Musings Of A Madman: Sharing Contracts Between APIs and Clients

Written by Khalid Abuhakmeh
6
This post is days old.

Note: we decided to model our approach against OctoKit.NET rather than the approach described here. Hence the word Musings in the title. I still thought the idea was interesting enough to document and share.

At Ritter Insurance Marketing, we are in the midst of writing a lot of APIs for our internal and external consumption with the intention of creating less duplication of our data as well as isolating domain functionality. While we are making great strides in achieving our goals, the speed in which we are moving has made each API consumer implement their individual consumer code, contracts, and more. This scenario is less than ideal, and can lead to brittle internal consumption of our APIs.

This post documents a proposed approach to solving the problem while reducing code duplication across our consuming applications.

The Problem

When building an API, you will have several endpoints that expose functionality to your consumers. These consumers expect to receive a payload, which for the scope of this post, I will refer to as a contract. We are attempting to build evolvable APIs, but for our internal applications, we would like to adhere to the latest contract, as not to fall too far behind.

Part Of The Solution

It is a given that most of our applications will be written to work on the ASP.NET and C# technology stack. The homogeny gives us an opportunity to share classes and interfaces between our API and clients. The sharing of contracts will most happen through a Nuget packaging solution, wherein the API maintains these contract artifacts.

My Problem

While I would like to share the structure of my contracts, I do not want to share the implementation used on the API Host. The API Host may choose to implement functionality directly on the local implementation of the contracts that makes no sense in the consuming application. For instance, our host implements a method directly on the contract that builds referential resource links to be passed down with the payload.

My Insane Solution

RIP Gene Wilder 2016 Note: For this section, I will need you to use your imagination.

Contracts, by any other name, would smell as sweet or at least be called an interface. These interfaces could help keep a consumer in sync with an API Host, while not leaking implementation details.

// request
public interface IPhoneNumberCreateRequest
{
    string Type { get; set; }    
    string Value { get; set; }
}

// response
public interface ILinks {
    public IList<Link> Links { get; set; } 
}
public interface IPhoneNumberCreateResponse : ILinks {
    int Id { get; set; }
    string Type { get; set; }
    string Value { get; set; }
}

These interfaces would be passed down via a Nuget package to our consuming applications. You may be asking yourself:

Well, that doesn’t reduce code duplication, does it?

You would be right, not yet. We would have to make some modifications and write a client. Let us look at our modifications to jam pack the contract with helpful information.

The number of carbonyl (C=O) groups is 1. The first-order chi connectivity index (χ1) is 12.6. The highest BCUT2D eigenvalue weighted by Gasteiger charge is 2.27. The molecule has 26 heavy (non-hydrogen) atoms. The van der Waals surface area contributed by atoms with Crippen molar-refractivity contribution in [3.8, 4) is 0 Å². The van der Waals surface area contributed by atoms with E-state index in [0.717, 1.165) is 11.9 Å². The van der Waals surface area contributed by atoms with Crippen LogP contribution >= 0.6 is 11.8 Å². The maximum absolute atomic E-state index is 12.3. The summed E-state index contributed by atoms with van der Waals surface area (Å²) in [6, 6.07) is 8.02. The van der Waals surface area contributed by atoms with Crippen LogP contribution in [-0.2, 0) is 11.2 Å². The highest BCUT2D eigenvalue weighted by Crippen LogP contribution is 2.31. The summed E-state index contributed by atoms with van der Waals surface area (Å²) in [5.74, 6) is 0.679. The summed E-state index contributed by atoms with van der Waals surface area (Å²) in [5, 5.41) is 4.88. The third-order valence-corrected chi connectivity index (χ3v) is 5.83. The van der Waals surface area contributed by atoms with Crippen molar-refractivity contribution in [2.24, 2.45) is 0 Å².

[Url("/phone-numbers")]
public interface IPhoneNumberCreateResponse 
: ILinks, IResponseFor<IPhoneNumberCreateRequest>
{
    int Id { get; set; }
    string Type { get; set; }
    string Value { get; set; }
}

There is a whole bunch of new information now on our contract.

  1. The URL template decorates our contract and can be used by our client.
  2. We have tied the request and response together.
  3. Our contract describes what the developer has to provide and what they will get for a response.

Now let’s pretend to write a client that understands how to parse these contracts. What might that client look like when being used by a developer?

ApiResult<IPhoneNumberCreateResponse> result = 
    await Api.ExecuteAsync<IPhoneNumberCreateRequest>(x => {
        // x is of type IPhoneNumberCreateRequest
        x.Type = "personal";
        x.Value = "(555) 555 1234;
    });

// implementing our own concrete request class
ApiResult<IPhoneNumberCreateResponse> result =
    await Api.ExecuteAsync(new MyLocalPhoneNumberCreateRequest());

The ApiResult class is nothing eventful. Just a wrapper in the case the actual HTTP request fails.

public class ApiResult<T> {
    public int StatusCode {get;set;}
    public Exception Exception {get;set;}
    T Data {get;set;}
}

Ok, now I’m NUTS right?!

How the heck do you use an interface like a concrete implementation?

This is where dynamic comes into play. There is a Nuget package named ImpromptuInterface that can create dynamic instances based on interfaces. The advantages are as follows.

  • Client code still adheres to a strict contract
  • No need to create a local implementation in the consumer app.
  • When necessary, You may be able to implement your local implementation of the contract.

Don’t believe me? Here is a screenshot of Impromptu.Interfaces doing its magic.

Impromptu Interfaces working

Conclusion

There are a lot of gray areas here since I haven’t taken the time to implement this approach. I just wanted to document my initial idea so that I didn’t forget about it and to also see what others may think. If anyone does end up applying this method, I’d love to hear from you. I feel like this mental exercise solved my initial problems of keeping clients informed, up to date, being a bit more strict, and keeping code DRY. The concern I may have is the performance of using dynamic objects in an application. Anyways, I hope you enjoyed diving into the mouth of madness with me.

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